No. It is not possible to get COVID-19 from any of the vaccines that have been approved or are currently being reviewed by the FDA.
Many people in the clinical trials had some short-term side effects from taking the COVID-19 vaccines. The side effects are usually not serious -- one of the most common is a sore or achy arm. Some people develop low-grade fevers or chills and feel tired. This is because the vaccine is working and causing a response from the immune system. The Pfizer vaccine is given in two doses three weeks apart and the Moderna vaccine is given in two doses one month apart. For both vaccines it is more common to have side effects from the second dose than the first. You must receive both doses to get the full benefit from the vaccine.
In most cases these side effects are not dangerous and will go away on their own within a short time. Please call your doctor if these side effects last for more than two days or if you have side effects that are more severe.
In general, lupus medications will not affect how the vaccine works. In some cases, particularly for those who take powerful immunosuppressant drugs, your doctor may have special instructions for you so that you can get the greatest possible benefit from the vaccine. Please check with your doctor if you are concerned about how the vaccine fits into your treatment plan.
It is unlikely that many people with lupus were included in the clinical trials for the vaccines.
There is no evidence that people with lupus should not receive the vaccine. According to the CDC, there is no reason to think that taking the vaccine will result in an inflammatory response (flare) for a person with lupus or other autoimmune disease.
There is strong evidence from the clinical trials, however, that taking the vaccine greatly reduces the chance that a person will get COVID-19, which can be a serious or even fatal illness.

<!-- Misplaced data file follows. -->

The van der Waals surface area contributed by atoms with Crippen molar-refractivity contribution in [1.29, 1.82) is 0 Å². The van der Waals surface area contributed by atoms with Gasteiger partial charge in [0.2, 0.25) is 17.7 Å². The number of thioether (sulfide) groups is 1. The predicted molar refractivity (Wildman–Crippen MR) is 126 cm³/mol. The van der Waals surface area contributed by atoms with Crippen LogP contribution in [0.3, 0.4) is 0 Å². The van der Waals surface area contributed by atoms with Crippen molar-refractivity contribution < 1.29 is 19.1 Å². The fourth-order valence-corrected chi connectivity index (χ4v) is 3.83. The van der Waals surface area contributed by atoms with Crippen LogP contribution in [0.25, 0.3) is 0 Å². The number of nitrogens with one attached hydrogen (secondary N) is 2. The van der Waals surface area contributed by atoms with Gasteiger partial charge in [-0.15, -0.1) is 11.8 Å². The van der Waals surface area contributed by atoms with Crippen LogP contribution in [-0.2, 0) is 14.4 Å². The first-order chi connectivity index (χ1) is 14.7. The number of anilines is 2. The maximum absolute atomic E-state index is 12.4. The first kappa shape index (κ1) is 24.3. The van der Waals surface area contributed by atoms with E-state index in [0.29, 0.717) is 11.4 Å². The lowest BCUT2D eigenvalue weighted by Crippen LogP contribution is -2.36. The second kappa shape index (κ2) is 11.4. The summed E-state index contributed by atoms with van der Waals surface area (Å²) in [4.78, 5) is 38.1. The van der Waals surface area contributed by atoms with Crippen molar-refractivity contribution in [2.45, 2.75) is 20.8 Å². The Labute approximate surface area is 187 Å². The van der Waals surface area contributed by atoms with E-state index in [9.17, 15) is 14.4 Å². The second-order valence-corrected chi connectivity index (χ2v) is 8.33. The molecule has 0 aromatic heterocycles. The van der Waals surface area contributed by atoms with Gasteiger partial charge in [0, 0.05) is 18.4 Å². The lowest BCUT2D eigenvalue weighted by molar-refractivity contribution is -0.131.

The American College of Rheumatology COVID-19 Vaccine Clinical Guidance recommends that people with autoimmune and inflammatory rheumatic disease (which includes lupus) get the vaccine unless they have an allergy to an ingredient in the vaccine.
We will have more information as more research studies are conducted and analyzed over time. We recommend talking with your health care team about the vaccines and your treatment plan, since it can vary from person to person.
Additionally, please continue to follow our Coronavirus and Lupus page for more updates as information is made available.
There are not yet any data on the safety and effectiveness of any of the current COVID-19 vaccines being studied for women who are pregnant or breastfeeding. However, due to the overall safety of the vaccine and the known risks of COVID-19, the CDC recommends that pregnant women should receive the vaccine if they are in another high priority group. If you are pregnant and have lupus, please talk with your doctor about the possible risks and benefits of a COVID-19 vaccine.
The Pfizer vaccine is authorized for people 16 and older while the Moderna vaccine is authorized for those 18 and older. Pfizer has begun including children as young as 12 in their COVID-19 vaccine clinical trials and there are plans to include more in future trials. It may take some time, however, for the vaccine to be recommended for children because it will need to be studied carefully for safety and effectiveness.